(NEW YORK) — When Heather Wajer was 22, her mother was diagnosed with ALS, a degenerative nerve disease that generally leads to paralysis and then death.
For Wajer, the news was devastating. She moved in with her mother, becoming the woman’s full-time caregiver for three years until her death. Seeing her mother, a vibrant woman who was her best friend, fade away from what’s also known as Lou Gehrig’s disease took an enormous toll on Wajer.
“I used food to cope,” Wajer, who just relocated to Austin from California, said in an interview that aired Friday on ABC’s Good Morning America. “You know, some people use drugs. I used food and alcohol to cope with what was going on with her because. I didn’t have a lot of joy in my life. And so I would just eat to make those feelings go away.”
“After my mom passed away, you know, I continued living that way. And five years later I woke up and I was, you know, over 300 pounds. I was drinking every day, smoking a pack of cigarettes a day. And I didn’t really know how I had gotten there,” she said.
At her heaviest, Wajer, who’s 5-foot-7 inches, tipped the scale at 315 pounds.
One night, after drinking “too many glasses of wine,” Wajer, who was now a mother, passed out on the sofa. Her son, Griffin, was frightened.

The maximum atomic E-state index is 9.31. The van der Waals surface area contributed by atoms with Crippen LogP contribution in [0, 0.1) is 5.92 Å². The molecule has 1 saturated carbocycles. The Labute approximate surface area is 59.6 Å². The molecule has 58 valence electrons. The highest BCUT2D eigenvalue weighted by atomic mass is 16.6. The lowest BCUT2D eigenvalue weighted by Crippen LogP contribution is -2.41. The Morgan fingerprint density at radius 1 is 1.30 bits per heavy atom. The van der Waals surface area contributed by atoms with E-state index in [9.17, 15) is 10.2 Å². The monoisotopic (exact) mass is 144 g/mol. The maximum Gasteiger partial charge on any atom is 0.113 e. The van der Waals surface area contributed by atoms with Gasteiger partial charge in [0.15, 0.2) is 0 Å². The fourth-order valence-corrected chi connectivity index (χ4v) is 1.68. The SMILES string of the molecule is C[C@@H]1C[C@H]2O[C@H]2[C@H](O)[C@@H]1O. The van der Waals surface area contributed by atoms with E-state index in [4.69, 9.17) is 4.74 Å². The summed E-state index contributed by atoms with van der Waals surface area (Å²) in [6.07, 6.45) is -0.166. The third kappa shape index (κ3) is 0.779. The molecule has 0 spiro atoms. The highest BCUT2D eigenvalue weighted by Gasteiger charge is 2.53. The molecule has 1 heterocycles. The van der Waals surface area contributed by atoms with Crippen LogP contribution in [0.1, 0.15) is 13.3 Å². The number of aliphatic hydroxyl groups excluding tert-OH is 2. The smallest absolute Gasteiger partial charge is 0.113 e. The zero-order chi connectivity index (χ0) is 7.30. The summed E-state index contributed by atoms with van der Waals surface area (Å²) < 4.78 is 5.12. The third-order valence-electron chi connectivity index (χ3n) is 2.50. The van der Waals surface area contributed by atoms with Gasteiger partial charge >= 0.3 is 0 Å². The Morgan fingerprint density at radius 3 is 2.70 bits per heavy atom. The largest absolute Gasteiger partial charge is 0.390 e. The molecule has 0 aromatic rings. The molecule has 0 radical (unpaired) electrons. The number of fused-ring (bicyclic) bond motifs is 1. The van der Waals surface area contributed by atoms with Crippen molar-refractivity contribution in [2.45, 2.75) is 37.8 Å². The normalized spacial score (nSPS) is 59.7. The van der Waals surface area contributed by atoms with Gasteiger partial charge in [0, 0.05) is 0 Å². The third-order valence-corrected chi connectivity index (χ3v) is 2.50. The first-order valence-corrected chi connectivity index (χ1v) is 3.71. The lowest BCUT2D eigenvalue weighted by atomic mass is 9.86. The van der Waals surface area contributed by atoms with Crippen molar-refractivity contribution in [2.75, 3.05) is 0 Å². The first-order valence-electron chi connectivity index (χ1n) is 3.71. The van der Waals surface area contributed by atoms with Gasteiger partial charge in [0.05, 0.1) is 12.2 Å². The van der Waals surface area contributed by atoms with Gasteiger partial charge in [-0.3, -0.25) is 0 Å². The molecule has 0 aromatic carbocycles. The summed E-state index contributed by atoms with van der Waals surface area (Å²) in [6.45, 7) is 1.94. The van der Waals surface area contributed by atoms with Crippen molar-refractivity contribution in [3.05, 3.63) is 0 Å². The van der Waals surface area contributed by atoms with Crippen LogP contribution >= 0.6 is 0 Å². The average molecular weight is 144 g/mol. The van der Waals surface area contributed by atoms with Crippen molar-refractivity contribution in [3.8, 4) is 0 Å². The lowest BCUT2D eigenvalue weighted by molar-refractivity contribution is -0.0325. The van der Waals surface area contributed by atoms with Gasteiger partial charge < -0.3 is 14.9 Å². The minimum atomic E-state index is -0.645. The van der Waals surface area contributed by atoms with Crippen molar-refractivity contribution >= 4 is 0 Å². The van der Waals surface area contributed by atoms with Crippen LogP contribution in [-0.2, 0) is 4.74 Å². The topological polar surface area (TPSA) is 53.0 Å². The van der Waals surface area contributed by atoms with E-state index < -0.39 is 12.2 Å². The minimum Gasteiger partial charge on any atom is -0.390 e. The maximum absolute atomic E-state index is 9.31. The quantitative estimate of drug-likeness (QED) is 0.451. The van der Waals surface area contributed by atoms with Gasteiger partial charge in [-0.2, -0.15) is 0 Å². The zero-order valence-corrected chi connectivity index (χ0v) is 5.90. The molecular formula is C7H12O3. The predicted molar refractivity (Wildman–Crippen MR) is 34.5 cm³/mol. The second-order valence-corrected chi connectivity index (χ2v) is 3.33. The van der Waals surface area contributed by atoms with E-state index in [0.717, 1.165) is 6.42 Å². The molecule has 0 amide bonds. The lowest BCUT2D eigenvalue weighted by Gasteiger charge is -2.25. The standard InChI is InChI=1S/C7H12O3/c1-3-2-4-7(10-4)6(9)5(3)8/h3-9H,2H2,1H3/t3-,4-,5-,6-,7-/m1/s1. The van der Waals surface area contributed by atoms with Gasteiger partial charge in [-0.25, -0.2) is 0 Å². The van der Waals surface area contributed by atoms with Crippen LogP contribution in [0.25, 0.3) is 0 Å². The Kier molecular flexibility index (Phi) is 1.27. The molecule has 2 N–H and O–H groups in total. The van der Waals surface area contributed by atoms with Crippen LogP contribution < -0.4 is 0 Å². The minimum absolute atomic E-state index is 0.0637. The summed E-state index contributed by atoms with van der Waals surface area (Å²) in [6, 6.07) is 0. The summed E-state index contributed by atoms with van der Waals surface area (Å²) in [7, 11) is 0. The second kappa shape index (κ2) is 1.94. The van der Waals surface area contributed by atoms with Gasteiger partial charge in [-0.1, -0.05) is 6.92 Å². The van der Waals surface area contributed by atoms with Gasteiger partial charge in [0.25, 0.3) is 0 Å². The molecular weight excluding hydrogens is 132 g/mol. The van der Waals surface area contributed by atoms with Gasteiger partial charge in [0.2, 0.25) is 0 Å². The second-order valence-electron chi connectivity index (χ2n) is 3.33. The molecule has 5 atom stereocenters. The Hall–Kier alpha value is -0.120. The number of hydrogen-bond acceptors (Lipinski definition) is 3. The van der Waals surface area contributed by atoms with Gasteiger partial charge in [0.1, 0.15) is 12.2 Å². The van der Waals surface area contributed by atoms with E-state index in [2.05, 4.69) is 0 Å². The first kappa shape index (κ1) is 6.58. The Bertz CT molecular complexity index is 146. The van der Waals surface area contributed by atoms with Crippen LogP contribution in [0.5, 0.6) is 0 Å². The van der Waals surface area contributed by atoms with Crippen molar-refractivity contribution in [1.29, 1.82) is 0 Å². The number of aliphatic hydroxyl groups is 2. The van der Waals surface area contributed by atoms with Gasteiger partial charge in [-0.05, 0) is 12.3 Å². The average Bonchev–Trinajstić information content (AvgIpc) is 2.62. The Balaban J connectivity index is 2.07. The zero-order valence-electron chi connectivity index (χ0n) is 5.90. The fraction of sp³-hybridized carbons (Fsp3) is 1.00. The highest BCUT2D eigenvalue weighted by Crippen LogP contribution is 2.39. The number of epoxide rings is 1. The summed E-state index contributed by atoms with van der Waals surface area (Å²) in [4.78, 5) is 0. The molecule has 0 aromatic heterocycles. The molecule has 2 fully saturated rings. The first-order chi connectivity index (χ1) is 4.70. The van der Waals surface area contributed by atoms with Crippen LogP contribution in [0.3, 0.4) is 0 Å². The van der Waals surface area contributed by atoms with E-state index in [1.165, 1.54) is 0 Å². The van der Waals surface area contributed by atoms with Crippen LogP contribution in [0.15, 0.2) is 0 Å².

“And I woke up with him sitting next to me, shaking me, saying, ‘Mom, mom.’ And I looked at him. And he was 3 years old. And I was just lying on the couch, unconscious. And he was scared. And he didn’t know what had happened. [At] that moment, I realized that I really needed to change my life for him,” she recalled.
And she did. Slowly but surely, Wajer lost more than 150 pounds. She’s now an Ironman triathlete, and headed to Kona, Hawaii, after winning a coveted spot in the Ironman World Championships being held there on Oct. 13.
The Ironman Triathlon is a grueling annual event during which competitors must do a 2.4 mile swim, a 112-mile bike race and a 26.2-mile marathon run, all within 17 hours.
Wajer’s remarkable transformation began with a friendly wager with a co-worker who also was overweight. They wanted to see who could be the first to lose 40 pounds. It was intended just to support each other’s weight loss goals, but it got Wajer moving.
She and a few co-workers signed up for a sprint triathlon so they would be motivated to get up and exercise every day.
“We had the time of our lives,” she said. “And it changed all of our lives in some way. We didn’t all become Ironmen. But it changed all of our lives for the better.”
Copyright 2012 ABC News Radio